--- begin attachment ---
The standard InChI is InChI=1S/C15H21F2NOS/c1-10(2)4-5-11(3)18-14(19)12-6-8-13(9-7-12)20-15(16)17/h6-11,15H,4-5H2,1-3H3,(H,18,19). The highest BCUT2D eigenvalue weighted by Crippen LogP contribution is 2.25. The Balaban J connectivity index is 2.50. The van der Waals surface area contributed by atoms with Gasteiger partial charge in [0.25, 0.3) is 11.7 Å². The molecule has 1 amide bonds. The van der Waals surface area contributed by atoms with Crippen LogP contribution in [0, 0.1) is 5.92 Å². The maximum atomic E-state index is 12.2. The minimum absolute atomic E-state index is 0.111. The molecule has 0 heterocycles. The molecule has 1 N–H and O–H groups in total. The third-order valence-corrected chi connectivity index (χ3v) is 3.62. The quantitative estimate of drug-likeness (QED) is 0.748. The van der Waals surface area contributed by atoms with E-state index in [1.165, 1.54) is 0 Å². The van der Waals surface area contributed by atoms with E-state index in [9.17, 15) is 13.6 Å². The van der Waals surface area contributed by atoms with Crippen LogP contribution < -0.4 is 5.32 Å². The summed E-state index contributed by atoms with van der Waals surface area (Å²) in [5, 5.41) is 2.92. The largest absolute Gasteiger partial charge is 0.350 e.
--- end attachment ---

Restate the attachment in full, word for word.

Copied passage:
The standard InChI is InChI=1S/C15H21F2NOS/c1-10(2)4-5-11(3)18-14(19)12-6-8-13(9-7-12)20-15(16)17/h6-11,15H,4-5H2,1-3H3,(H,18,19). The highest BCUT2D eigenvalue weighted by Crippen LogP contribution is 2.25. The Balaban J connectivity index is 2.50. The van der Waals surface area contributed by atoms with Gasteiger partial charge in [0.25, 0.3) is 11.7 Å². The molecule has 1 amide bonds. The van der Waals surface area contributed by atoms with Crippen LogP contribution in [0, 0.1) is 5.92 Å². The maximum atomic E-state index is 12.2. The minimum absolute atomic E-state index is 0.111. The molecule has 0 heterocycles. The molecule has 1 N–H and O–H groups in total. The third-order valence-corrected chi connectivity index (χ3v) is 3.62. The quantitative estimate of drug-likeness (QED) is 0.748. The van der Waals surface area contributed by atoms with E-state index in [1.165, 1.54) is 0 Å². The van der Waals surface area contributed by atoms with E-state index in [9.17, 15) is 13.6 Å². The van der Waals surface area contributed by atoms with Crippen LogP contribution < -0.4 is 5.32 Å². The summed E-state index contributed by atoms with van der Waals surface area (Å²) in [5, 5.41) is 2.92. The largest absolute Gasteiger partial charge is 0.350 e.